Sunday, June 11, 2017

Iroquois and the Founding Fathers

Senator Mark Lee recently released a book entitled "Written Out of History." This book tells the story of eight individuals who helped found our nation but are never spoken or written about. The lost founders include an assortment of men and women.

One of the forgotten contributors to our founding was a Native American. This person was Canasatego, leader of the Onondaga nation and spokesman for the Iroquois Confederation.



The website Teachinghistory.org has this to say about Canasatego and the Five Nations that contributed to our beginnings:

Question - Did any Native American group influence the men who drafted the United States governing documents?

Answer - In 1744, Canasatego, leader of the Onondaga nation and spokesman for the Iroquois Confederation, advised the British colonists:

". . . We heartily recommend Union and a Good Agreement between you our Brethren. Our wise Forefathers established Union and Amity between the Five Nations; this has made us formidable, this has given us great weight and Authority with our Neighboring Nations. We are a Powerfull confederacy, and by your observing the same Methods our wise Forefathers have taken, you will acquire fresh Strength and Power."

Canasatego’s admonition and other evidence has led some scholars to believe that Native American, particularly Iroquois, governments served as models for the new nation’s government. Others refute that theory and argue that the framers of the United States Constitution and other documents did not need the example of Indian governments because they could refer to numerous English and Continental European political theories for their ideas.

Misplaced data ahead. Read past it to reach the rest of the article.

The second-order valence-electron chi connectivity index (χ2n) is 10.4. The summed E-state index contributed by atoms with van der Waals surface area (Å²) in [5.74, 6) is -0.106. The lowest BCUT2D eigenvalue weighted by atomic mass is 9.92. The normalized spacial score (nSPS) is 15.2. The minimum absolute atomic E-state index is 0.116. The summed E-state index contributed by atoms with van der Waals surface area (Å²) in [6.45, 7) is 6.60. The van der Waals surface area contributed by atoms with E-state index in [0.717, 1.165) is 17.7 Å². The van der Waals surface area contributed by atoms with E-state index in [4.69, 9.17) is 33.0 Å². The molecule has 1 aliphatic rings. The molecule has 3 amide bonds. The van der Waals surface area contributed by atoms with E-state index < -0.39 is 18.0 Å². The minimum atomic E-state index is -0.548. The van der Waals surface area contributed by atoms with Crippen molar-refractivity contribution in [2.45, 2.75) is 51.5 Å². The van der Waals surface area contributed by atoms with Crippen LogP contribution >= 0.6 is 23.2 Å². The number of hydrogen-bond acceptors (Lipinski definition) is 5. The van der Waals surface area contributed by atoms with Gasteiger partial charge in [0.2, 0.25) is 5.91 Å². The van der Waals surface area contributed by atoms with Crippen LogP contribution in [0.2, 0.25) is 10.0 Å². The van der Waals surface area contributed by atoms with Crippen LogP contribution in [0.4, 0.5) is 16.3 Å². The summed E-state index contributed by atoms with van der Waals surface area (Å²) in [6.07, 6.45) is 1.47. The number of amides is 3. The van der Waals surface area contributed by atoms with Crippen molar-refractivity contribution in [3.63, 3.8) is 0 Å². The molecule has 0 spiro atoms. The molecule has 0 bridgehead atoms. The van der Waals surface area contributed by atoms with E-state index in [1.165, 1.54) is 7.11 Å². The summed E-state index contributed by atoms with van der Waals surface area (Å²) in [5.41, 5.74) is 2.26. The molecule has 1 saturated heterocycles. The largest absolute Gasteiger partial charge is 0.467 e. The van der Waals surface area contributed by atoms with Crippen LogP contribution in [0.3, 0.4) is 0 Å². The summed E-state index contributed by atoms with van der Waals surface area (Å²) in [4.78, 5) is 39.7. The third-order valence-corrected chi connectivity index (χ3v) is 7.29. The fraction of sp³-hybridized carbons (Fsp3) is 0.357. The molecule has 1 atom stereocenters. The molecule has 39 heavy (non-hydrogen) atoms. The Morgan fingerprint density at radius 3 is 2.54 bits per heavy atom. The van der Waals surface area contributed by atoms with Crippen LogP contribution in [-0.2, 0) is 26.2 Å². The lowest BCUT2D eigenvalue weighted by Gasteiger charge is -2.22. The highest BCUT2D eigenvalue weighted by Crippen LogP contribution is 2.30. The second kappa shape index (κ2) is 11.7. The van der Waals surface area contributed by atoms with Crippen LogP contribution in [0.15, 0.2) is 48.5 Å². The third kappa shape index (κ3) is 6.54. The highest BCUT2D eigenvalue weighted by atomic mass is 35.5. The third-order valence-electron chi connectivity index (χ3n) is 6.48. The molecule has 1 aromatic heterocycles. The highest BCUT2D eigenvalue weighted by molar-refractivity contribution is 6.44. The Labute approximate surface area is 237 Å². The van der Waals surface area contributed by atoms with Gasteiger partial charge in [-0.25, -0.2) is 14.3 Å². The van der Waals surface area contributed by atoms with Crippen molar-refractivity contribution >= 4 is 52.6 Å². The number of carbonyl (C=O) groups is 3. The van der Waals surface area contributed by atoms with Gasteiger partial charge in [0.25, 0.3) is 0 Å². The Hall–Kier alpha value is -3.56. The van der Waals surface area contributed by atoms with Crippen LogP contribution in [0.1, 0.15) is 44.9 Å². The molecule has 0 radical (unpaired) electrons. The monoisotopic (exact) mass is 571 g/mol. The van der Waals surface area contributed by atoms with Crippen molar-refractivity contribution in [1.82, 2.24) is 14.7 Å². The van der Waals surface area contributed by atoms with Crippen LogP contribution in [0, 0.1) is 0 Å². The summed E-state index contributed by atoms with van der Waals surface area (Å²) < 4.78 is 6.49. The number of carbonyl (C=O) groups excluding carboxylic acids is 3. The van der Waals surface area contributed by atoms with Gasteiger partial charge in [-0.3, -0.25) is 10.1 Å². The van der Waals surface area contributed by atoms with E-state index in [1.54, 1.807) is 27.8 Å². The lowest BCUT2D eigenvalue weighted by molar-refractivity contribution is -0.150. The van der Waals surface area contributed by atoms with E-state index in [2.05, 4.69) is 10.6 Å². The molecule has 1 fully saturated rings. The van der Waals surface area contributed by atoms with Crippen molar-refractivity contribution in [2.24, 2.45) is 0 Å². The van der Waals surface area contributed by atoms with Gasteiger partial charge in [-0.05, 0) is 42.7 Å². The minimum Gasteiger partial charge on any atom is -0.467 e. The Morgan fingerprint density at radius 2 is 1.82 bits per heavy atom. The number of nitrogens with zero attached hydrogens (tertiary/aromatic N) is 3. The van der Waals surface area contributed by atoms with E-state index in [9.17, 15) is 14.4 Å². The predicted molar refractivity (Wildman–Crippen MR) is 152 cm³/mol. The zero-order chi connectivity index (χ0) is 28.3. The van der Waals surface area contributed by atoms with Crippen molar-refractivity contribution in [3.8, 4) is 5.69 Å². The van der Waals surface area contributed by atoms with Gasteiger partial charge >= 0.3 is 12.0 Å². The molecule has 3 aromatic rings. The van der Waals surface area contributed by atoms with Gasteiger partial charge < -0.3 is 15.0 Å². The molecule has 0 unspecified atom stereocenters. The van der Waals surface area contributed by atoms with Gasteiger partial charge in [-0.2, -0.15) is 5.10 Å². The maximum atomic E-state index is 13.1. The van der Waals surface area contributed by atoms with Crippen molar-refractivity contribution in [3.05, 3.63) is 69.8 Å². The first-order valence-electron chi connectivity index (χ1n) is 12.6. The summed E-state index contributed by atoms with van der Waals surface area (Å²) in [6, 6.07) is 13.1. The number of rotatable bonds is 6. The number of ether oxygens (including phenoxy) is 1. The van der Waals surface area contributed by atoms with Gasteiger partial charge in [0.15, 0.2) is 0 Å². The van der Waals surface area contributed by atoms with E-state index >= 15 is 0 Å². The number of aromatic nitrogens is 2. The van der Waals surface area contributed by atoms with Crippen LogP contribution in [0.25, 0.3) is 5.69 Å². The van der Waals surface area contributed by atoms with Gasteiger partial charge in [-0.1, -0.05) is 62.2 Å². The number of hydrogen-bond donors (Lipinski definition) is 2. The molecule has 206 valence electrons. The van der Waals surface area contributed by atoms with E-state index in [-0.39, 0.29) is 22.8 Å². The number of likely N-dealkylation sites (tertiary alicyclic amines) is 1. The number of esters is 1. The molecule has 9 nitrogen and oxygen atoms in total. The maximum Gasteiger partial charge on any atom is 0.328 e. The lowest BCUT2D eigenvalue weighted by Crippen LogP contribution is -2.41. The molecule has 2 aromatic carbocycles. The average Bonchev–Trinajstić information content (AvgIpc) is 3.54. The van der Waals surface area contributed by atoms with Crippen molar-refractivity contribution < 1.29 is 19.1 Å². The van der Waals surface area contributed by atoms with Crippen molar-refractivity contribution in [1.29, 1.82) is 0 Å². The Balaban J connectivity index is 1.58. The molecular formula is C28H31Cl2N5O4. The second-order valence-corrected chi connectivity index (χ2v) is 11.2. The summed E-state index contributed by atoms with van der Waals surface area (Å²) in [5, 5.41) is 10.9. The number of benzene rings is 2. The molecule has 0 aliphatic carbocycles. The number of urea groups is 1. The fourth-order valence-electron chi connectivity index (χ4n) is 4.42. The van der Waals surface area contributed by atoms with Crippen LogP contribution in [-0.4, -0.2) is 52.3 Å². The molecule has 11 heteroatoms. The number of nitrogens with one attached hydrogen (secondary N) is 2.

The Iroquois Confederation is the oldest association of its kind in North America. Although some scholars believe that the Five Nations (Oneida, Onondaga, Cayuga, Mohawk, and Seneca) formed their Iroquois League in the 12th century, the most popular theory holds that the confederation was created around 1450, before Columbus’ “discovery” of America. These five nations bore common linguistic and cultural characteristics, and they formed the alliance to protect themselves from invasion and to deliberate on common causes. In the 18th century, the Tuscarora joined the league to increase the membership to six nations.

Those who support the theory that the First Peoples influenced the drafting of the founding documents point to the words of founders such as Benjamin Franklin, who in 1751 wrote to his printer colleague James Parker that “It would be a strange thing if Six Nations of ignorant savages should be capable of forming a scheme for such an union, and be able to execute it in such a manner as that it has subsisted ages and appears indissoluble; and yet that a like union should be impracticable for ten or a dozen English colonies.”

Native American Studies Professor Bruce Johansen and American Studies Professor Donald Grinde, among others, argue that American colonists, in Johansen’s words, “drew freely on the image of the American Indian as an exemplar of the spirit of liberty they so cherished.” These scholars argue that the framers of American governments understood and admired Native American government structures, and they borrowed certain indigenous concepts for their own governments.